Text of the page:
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Bone Density

Osteoporosis is a condition that often affects women after menopause but may also be found in men and rarely in children. Osteoporosis involves a gradual loss of bone, as well as structural changes, causing the bones to become thinner, more fragile and more likely to break. Bone density scanning is an established standard for measuring bone mineral density (BMD). Bone density scanning is effective in tracking the treatment for osteoporosis and other conditions that cause bone loss.

Bone density scanning is performed on the lumbar spine and the hip. 

Bone density scanning assesses the individual’s risk for developing fractures. The risk of fracture is affected by age, body weight, history of prior fracture, family history of osteoporotic fractures and lifestyle issues. 

How to prepare for the exam

  • No special preparation needed. You should not take calcium supplements for at least 24 hours before your exam.
  • You should bring any prior related studies to the imaging center at the time of your appointment for comparison purposes.
  • Leave your valuables at home during your examination.
  • Please bring your insurance cards, identification, and your prescription, authorization, and/or referral.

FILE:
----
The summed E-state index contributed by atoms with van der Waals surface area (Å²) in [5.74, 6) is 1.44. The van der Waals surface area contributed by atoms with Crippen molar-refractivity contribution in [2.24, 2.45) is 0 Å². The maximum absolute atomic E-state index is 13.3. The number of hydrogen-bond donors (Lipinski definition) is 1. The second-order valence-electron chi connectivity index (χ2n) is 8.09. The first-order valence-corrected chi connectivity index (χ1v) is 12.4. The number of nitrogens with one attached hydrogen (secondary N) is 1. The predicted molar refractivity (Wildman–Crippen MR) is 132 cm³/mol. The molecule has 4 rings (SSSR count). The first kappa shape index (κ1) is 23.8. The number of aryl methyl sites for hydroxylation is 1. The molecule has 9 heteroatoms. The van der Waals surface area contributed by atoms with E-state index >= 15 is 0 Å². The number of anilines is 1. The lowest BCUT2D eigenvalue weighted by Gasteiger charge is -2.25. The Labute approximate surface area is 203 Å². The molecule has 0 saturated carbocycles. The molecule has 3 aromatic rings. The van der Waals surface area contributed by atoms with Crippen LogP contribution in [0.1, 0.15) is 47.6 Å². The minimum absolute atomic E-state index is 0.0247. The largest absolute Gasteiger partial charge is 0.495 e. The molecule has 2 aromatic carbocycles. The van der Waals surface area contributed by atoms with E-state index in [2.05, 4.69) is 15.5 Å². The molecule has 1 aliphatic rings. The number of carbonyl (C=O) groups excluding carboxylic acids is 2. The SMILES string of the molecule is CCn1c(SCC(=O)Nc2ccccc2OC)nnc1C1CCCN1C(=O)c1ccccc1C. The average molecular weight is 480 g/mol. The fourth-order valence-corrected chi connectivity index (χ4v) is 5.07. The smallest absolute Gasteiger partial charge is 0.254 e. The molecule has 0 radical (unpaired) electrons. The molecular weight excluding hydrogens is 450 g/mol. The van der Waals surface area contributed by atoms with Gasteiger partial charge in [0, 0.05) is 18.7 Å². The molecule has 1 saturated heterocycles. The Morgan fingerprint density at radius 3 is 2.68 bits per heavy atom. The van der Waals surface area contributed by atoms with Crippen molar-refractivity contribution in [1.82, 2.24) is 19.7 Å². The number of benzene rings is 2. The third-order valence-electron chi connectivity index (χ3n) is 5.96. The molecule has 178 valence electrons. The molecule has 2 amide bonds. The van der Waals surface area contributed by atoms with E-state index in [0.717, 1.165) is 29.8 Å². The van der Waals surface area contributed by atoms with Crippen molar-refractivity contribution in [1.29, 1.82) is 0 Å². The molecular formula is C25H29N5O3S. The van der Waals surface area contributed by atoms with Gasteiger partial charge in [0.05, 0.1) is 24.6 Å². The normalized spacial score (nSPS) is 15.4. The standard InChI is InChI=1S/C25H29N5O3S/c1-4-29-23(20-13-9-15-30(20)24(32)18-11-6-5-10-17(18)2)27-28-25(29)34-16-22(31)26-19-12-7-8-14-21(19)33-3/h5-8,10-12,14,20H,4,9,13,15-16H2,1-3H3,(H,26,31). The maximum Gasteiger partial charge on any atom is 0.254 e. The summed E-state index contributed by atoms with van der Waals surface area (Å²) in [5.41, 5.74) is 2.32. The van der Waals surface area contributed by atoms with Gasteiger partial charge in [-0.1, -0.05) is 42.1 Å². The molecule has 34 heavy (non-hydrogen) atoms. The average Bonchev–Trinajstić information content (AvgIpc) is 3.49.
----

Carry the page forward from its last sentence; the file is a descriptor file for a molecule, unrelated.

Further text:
• You should wear loose, comfortable clothing, avoiding garments that have zippers, belts or buttons made of metal. You may be asked to remove some of your clothes and to wear a gown during the exam.
  • Women should always inform the technologist if there is any possibility that they are pregnant.

What should I expect during the exam?

Bone density scan is a painless procedure. The patient will have to lie on the scanning table and follow instructions from the technologist. Metal objects including any jewelry or cloth with metal parts, hair clips or underwire bras must be removed.

What should I expect after the exam?

  • The examinations are interpreted by board-certified radiologists.
  • The results will be sent to the referring physician as soon as they are interpreted. The patient should contact the referring physician to discuss the results and ask for further recommendations.